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    Joined: Apr 2009
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    I just joined the forum and was wondering how you keep up with your kids. My DS7 reads voraciously and loves to ask interesting questions at bedtime. Last night he had questions about the Seven Wonders of the Ancient World. He has no friends who read at his level or who can discuss his interests so his dad and I are the only ones for these conversations. The problem is that I can't keep up (I work and our house is a mess). We often go to Wikipedia together but it would be nice to have some insight into at least one in every 30 questions. Sometimes he just wants to know what my favorite is and doesn't want to tell me his favorite first, such as, "Mom, which Titan do you like best, Kronos or Prometheus?" Does anyone have any advice for how to handle all the questions?

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    I usually turn it around on my kids if it's an opinion question: "I'm not sure. Which one is YOUR favorite...and why?"

    Mostly we just live at the library. It's the only way to even begin to keep up! crazy

    Our house is a mess, too, BTW! frown


    Kriston
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    After awhile you get really good at saying "I don't know"! LOL
    My DS6 has a notebook that we call "idea trap". Any time he needs an answer that I don't have, we write the question down until we have time to do the research. He's gotten quite good at doing his own research at this point but he loves it if I sit with him while he's looking.


    Shari
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    Shari... great idea as usual. Making mental note for the coming years. And VolcanoMom this is just an assumption on my part and from what you wrote not really a fair one but get past the imagery that the parent should know more than the child. It is a sand trap of sorts and will keep you forever researching just trying to keep up. The best thing you can do is accept he will have interests that you don't and that's fine. You can always explore things together. What a great way to bond. Just remember to have fun with him. He will take you places you never thought you would explore. How exciting is that?

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    Originally Posted by Katelyn'sM om
    The best thing you can do is accept he will have interests that you don't and that's fine. You can always explore things together. What a great way to bond. Just remember to have fun with him. He will take you places you never thought you would explore. How exciting is that?

    I love this! I definitely never thought I would have any interest in dinosaurs, let alone all their names, what period they are from, herbivore versus carnivore, etc., but it has been something DS6 and I have learned about together over the years and it really has been a great bonding opportunity!

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    Thank you for all your feedback. I love the idea notebook. We'll start that tonight. It's going to be fun to look back and see all his questions. We had started an idea notebook earlier but I wanted DS7 to write in it and he really doesn't like to write.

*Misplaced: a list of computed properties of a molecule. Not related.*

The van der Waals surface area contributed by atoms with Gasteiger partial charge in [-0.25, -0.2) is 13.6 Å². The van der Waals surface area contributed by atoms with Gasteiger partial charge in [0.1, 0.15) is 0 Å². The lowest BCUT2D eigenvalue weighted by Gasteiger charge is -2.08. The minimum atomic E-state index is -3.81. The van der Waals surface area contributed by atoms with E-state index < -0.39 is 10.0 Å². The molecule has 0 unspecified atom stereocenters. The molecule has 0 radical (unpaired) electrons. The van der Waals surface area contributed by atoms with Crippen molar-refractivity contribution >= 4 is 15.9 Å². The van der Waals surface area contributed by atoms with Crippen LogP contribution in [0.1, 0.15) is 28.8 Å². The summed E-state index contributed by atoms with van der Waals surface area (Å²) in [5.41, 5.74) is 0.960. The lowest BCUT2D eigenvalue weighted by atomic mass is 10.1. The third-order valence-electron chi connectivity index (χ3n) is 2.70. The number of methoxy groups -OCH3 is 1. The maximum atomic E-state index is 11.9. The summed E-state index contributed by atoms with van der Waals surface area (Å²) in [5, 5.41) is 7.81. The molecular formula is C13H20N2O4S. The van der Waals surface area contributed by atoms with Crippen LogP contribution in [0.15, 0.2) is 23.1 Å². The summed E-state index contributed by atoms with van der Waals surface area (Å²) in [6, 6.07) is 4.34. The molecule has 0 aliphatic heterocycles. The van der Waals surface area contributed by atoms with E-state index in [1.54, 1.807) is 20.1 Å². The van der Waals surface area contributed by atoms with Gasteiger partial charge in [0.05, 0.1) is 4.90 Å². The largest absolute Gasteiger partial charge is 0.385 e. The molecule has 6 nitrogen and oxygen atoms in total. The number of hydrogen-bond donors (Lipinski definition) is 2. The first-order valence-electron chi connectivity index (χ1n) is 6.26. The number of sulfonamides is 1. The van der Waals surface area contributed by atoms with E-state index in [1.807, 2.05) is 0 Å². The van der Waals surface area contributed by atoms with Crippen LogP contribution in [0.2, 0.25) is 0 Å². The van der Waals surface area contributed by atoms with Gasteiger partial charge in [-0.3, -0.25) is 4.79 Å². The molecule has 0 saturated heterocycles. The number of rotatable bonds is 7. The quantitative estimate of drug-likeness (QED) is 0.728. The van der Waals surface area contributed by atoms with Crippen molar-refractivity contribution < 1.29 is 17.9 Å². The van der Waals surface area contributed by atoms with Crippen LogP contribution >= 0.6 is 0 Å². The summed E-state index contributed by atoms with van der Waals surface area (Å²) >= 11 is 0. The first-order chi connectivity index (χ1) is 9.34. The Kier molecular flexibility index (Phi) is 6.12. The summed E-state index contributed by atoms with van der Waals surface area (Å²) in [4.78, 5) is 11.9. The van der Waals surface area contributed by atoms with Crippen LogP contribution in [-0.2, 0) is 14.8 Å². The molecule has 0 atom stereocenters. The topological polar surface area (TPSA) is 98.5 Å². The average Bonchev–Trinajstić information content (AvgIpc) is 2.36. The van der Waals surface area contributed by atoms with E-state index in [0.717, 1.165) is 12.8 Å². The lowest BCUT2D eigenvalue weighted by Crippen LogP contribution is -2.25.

It's been a wonderful experience to learn with our sons but it can also be overwhelming for me. There is so much out there to read and do. We had almost 4 years of dinosaurs, which was really fun. Have you been to the Ology site to play the "Layers of Time"?

    http://www.amnh.org/ology/index.php?channel=paleontology

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    Val Offline
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    Like the others, my favorite thing to say is, "What do you think?"

    We keep up with reading by making frequent trips to a local library bookstore (books are 50c each, except the nice ones, which are a buck). We avoid the libraries because the librarians get unhappy when you don't return books (combination of messy house and absent-minded inhabitants).


    Val

    Last edited by Val; 04/27/09 10:06 PM.
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    If you easily say "You know more about that topic than I do, what is your opinion" often enough eventually the kid figures out that you really don't know anything and life gets easier. There was a subtle little shift here when it was clear that wow, they were lying they really have no clue.

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    I can remember, when my daughter was younger, what a treasure it was to ride in the car alone. Now, I do like to have her with me (she is 11) and she is usually reading and I have to keep asking her questions. (Why did I encourage her to read?LOL)

    However, I did develop a way to answer questions and converse with her and also drive or whatever I needed to do. I spent a lot of time with her, but sometimes, I had to pay attention to something else. I sometimes use this with my students at school because they want to tell me everthing and sometimes, I don't have time to listen.

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    Thanks for the dinosaur link - he'll love it!

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